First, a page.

By Mel Harrison
THE BANK ROBBERY
Leaving the Ambassador’s suite, Alex admired the gorgeous sixteenth-century paintings hanging on the corridor’s marble walls. Ceilings were eighteen feet high, covered with more beautiful frescoes. All this priceless art was inherited by the Embassy when buying the building after the Second World War. He glanced at everything but was deep in thought.Taking the elevator to the ground floor, he walked down the hallway to his new office. Upon opening the door, he saw the familiar and smiling face of Nancy Williams, his secretary who had been stationed with him in Islamabad during the terrorist attacks.
“Alex, so good to see you again! How did the meeting go?” she asked.
“Incredibly bad. Turns out Chandler is a close friend of Winston Hargrove.”
“That same jerk in Pakistan, who almost got us killed?” Nancy groaned when he nodded.
“I’ll tell you about the meeting after I go across the street to the BNL bank. I want to open a checking account; should take about thirty minutes. Let the rest of the team know we’ll have a staff meeting when I get back.”
“You got it. But I think you better count on the bank taking at least an hour. This is Italy, after all.”
He smiled and waved as he left.
Nancy was probably right. In fact, she was always right.
Sliding on his heavy Barbour against the January cold and rain, Alex headed across the street to the imposing marbled entrance of the BNL. Motorcycles and little Fiats whizzed passed him as he deftly navigated the crossing. Car horns blew, although not necessarily at him. The cacophony of sounds on a typical Roman street was staggering.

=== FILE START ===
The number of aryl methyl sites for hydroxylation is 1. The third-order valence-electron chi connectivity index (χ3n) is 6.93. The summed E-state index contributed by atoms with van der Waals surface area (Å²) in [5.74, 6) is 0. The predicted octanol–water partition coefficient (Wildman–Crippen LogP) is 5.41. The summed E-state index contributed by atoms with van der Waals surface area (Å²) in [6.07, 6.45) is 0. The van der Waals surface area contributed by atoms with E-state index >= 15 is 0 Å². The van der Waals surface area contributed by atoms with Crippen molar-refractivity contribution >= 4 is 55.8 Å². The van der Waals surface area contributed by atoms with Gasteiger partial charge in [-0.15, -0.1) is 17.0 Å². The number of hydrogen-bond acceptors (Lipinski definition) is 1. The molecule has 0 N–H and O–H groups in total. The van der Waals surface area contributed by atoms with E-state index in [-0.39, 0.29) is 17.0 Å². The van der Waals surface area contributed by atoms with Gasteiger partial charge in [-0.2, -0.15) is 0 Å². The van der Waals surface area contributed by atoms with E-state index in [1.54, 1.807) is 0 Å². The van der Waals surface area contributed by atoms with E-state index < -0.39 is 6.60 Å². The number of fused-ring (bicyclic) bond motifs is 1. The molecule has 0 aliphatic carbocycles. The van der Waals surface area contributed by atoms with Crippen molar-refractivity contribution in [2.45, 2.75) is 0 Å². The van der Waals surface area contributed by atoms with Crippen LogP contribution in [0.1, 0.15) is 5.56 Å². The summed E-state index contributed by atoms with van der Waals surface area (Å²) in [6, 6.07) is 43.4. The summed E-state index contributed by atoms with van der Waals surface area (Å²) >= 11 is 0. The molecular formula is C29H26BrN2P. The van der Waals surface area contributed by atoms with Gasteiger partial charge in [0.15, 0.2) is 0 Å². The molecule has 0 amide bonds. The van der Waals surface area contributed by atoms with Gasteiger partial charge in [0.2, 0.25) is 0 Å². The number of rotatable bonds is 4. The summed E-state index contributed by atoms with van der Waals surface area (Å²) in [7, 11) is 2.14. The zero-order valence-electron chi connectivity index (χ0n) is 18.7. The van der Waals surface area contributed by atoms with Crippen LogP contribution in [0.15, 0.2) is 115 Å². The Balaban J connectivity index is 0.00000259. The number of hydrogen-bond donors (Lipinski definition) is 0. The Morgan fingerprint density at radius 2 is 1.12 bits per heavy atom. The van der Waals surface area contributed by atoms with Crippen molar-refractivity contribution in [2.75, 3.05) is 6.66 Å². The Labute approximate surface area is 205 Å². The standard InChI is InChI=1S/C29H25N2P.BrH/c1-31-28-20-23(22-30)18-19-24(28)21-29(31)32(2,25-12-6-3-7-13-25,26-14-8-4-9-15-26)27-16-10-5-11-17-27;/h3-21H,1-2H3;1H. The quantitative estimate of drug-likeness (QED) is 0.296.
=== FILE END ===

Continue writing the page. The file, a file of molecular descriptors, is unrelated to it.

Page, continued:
The enormous bank lobby was perhaps fifty meters long by fifty meters wide. Because the bank was accustomed to opening accounts for American diplomats, they finished Alex’s paperwork in a record-setting forty-five minutes. He was very pleased.
Leaving the private cubicle of the account manager, Alex noticed an exceptionally well-dressed, silver-haired older gentleman, chatting amicably in the lobby with someone Alex presumed to be the bank manager. Standing next to the older gentleman was a rather large young man dressed in a dark suit. He had a bulge under his jacket and was wearing an earpiece; Alex immediately identified him as a bodyguard.
“Buon giorno,” Alex said, nodding at the bodyguard as he passed.
“Buon giorno e lei,” the bodyguard responded amicably, yet stayed serious.
Five meters further on was an overweight, uniformed bank guard observing the lobby and some twenty customers waiting in lines to see the tellers.
Just as Alex passed the bodyguard, the tranquil scene suddenly turned into complete chaos. Three men entered the bank lobby with two of them pulling double-barreled, sawed-off shotguns from inside their long trench coats. The third man pulled a pistol and began yelling.
“Everyone raise your hands and stand still,” he yelled in Italian while waving his gun. The first man ran to the banker windows, pointing his shotgun at the tellers.
“Give me all the money behind the counter,” he screamed at one employee.
The second robber covered the bank guard with his shotgun, while the third man swiftly moved in Alex’s direction next to the silver-haired older gentleman, and his bodyguard. He pointed his pistol at Alex, perhaps instinctively recognizing him as a potential threat.
But Alex was unarmed, not having had time to retrieve his own pistol from the office safe on his first morning in the Embassy. Now he could only hope the hold-up might end without violence as tellers filled a large bag with money.